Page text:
Lonely tunes: Fewer humpback whales wail as population grows, study finds
WASHINGTON - Those melancholy tunes sung by humpback whales may really be a sign of loneliness.
Scientists who tracked humpback whales in Australia noticed that fewer whales wailed to find mates as their population grew.
"Humpback whale song is loud and travels far in the ocean," said marine biologist Rebecca Dunlop, who has studied humpback whales that breed near the Great Barrier Reef for more than two decades.
As whale numbers dramatically rebounded following the end of commercial whaling — one of the world’s great conservation success stories — she noticed something unexpected.
"It was getting more difficult to actually find singers," said Dunlop, who is based at the University of Queensland in Brisbane. "When there were fewer of them, there was a lot of singing — now that there are lots of them, no need to be singing so much."
Scientists first began to hear and study the elaborate songs of humpback whales in the 1970s, thanks to new underwater microphones. Only male whales sing, and the tunes are thought to play a role in attracting mates and asserting dominance.
Eastern Australia’s humpback whales were facing regional extinction in the 1960s, with only around 200 whales left. But numbers grew and reached 27,000 whales by 2015 — approaching estimated pre-whaling levels.
Humpback whale, Megaptera novaeangliae, and calf, underwater (Photo by: Auscape/Universal Images Group via Getty Images)
As the density of whales increased, their courtship changed. While 2 in 10 males were singers in 2004, a decade later that ratio had dropped to just 1 in 10, Dunlop and colleagues report Thursday in the journal Nature Communications Biology.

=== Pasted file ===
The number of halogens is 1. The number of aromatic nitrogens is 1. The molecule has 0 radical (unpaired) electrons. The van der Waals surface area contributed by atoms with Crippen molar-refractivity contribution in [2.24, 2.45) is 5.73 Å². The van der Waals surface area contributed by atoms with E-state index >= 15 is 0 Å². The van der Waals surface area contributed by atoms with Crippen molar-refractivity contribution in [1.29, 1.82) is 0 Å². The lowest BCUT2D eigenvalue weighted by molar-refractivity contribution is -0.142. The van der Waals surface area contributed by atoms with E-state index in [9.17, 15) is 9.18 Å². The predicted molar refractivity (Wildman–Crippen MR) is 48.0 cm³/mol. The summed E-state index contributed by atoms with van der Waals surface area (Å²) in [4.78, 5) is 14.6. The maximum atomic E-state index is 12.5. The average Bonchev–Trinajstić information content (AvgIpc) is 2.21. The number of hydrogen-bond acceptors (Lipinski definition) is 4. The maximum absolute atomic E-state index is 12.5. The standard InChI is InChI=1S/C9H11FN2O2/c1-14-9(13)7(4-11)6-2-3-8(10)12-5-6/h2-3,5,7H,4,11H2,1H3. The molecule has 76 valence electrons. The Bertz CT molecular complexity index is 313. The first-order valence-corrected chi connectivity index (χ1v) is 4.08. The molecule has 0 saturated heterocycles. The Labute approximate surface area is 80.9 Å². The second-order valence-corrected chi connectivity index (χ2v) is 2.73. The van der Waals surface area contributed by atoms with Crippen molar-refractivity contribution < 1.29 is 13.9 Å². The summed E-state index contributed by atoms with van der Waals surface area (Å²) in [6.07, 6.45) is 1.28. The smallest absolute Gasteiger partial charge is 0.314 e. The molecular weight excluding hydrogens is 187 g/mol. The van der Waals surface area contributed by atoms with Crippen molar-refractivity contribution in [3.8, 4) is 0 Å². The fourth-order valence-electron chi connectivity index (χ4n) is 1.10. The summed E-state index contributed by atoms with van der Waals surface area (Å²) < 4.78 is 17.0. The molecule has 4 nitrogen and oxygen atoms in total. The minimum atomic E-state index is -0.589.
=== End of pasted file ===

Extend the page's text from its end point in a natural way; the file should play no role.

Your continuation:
Dunlop speculates that singing played an outsized role in attracting mates when populations were severely depleted.
"It was hard just to find other whales in the area, because there weren’t many," she said.
RELATED: Humpback whale that washed ashore in NJ likely struck by vessel: Officials
When whales live in denser populations, a male looking for a mate also has to ward off the competition, and singing may tip off other suitors, she explained.
"As animal populations recover, they change their behavior — they have different constraints," said marine biologist Boris Worm of Canada's Dalhousie University, who was not involved in the study.
To be sure, the seas are still noisy. Many humpbacks woo with a combination of singing and physical jostling, the Australia researchers report.
"Such a big increase in animals over the time they were studying gave them a unique opportunity to get insights about changes in behavior," said Simon Ingram, a University of Plymouth marine biologist in England, who not involved in the study.
Ingram said that while humpback whales must have been singers long before whaling depleted their numbers, the new study highlights just how essential their elaborate and beautiful songs were to their survival and recovery.
"Clearly singing became incredibly valuable when their numbers were very low," he said. ___
Follow Christina Larson on Twitter at: @larsonchristina
The Associated Press Health and Science Department receives support from the Howard Hughes Medical Institute’s Science and Educational Media Group. The AP is solely responsible for all content.